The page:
As described above, it is desirable to develop a pixel configuration with reduced GIDL. Exemplary embodiments of the present invention have been described in which the reset signal RST is generated with a row driver circuit (e.g., 600) and in which the row driver circuit is supplied with a low reset voltage (Vrst_low) as generated by a low reset voltage generator (e.g., 900). The row driver circuit delivers a logic HIGH RST signal of either the power source voltage level (e.g., Vdd) or higher. The row driver circuit also delivers a logic LOW RST signal of Vrst_low (i.e., a voltage level lower than the logic HIGH RST, but higher than a ground voltage level). As a result of raising the logic LOW RST signal from a ground level voltage to another voltage level higher than ground, the difference of potential between the gate of the reset transistor (e.g., 104) and the photodiode (e.g., 106) of the pixel is reduced, thus reducing the level of GIDL.

While the invention has been described in detail in connection with preferred embodiments known at the time, it should be readily understood that the invention is not limited to the disclosed embodiments. Rather, the invention can be modified to incorporate any number of variations, alterations, substitutions or equivalent arrangements not heretofore described, but which are commensurate with the spirit and scope of the invention. For example, although an exemplary embodiment of the invention has been described in connection with specific configurations of n-type and p-type transistors, it should be readily apparent that the invention is not limited to the specific configurations depicted.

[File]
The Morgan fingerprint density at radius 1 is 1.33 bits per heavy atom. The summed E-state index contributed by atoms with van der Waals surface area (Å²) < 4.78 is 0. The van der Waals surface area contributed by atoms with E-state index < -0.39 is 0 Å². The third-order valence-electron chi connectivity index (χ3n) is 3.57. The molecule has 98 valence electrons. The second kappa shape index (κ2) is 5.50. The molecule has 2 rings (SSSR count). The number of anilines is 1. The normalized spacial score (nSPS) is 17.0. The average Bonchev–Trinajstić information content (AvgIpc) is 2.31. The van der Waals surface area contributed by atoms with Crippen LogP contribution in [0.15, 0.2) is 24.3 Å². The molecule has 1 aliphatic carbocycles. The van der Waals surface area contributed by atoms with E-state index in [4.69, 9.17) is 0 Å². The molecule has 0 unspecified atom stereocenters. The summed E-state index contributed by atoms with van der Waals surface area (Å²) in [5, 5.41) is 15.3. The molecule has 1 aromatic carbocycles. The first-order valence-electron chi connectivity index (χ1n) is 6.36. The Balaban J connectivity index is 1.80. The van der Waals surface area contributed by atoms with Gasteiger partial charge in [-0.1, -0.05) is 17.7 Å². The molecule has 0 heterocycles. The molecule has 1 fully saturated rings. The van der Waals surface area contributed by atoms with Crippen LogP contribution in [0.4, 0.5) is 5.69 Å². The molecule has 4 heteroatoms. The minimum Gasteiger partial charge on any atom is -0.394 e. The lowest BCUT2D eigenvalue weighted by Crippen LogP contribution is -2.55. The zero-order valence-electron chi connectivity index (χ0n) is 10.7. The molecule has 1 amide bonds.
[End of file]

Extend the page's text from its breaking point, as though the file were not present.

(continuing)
In addition, although the semiconductor chip 1000 of FIG. 10 is described in connection with row driver circuit 600 and low reset voltage generator 900, it should be readily apparent that any of the other row driver circuits and generators described herein, or any other row driver circuits known to those of ordinary skill in the art, may be substituted. Further, although exemplary embodiments of the invention are described in connection with photodiodes as the light detecting device, it should be readily apparent that any light detecting device may be used instead without deviating from the spirit or scope of the invention. In addition, it should be noted that although FIGS. 4–6 depict the wells of transistors 404, 504, 508, 604 and 608 as being biased to ground, this is not necessary for practicing the invention and the respective wells may be floated. Accordingly, the invention is not limited by the foregoing description or drawings, but is only limited by the scope of the appended claims.

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Classifications
U.S. Classification250/208.1, 348/E03.021, 348/308
International ClassificationH04N3/15, H04N3/14
Cooperative ClassificationH04N5/374, H04N3/1568, H04N5/3698, H04N5/363
European ClassificationH04N5/374, H04N5/363, H04N5/369C, H04N3/15E6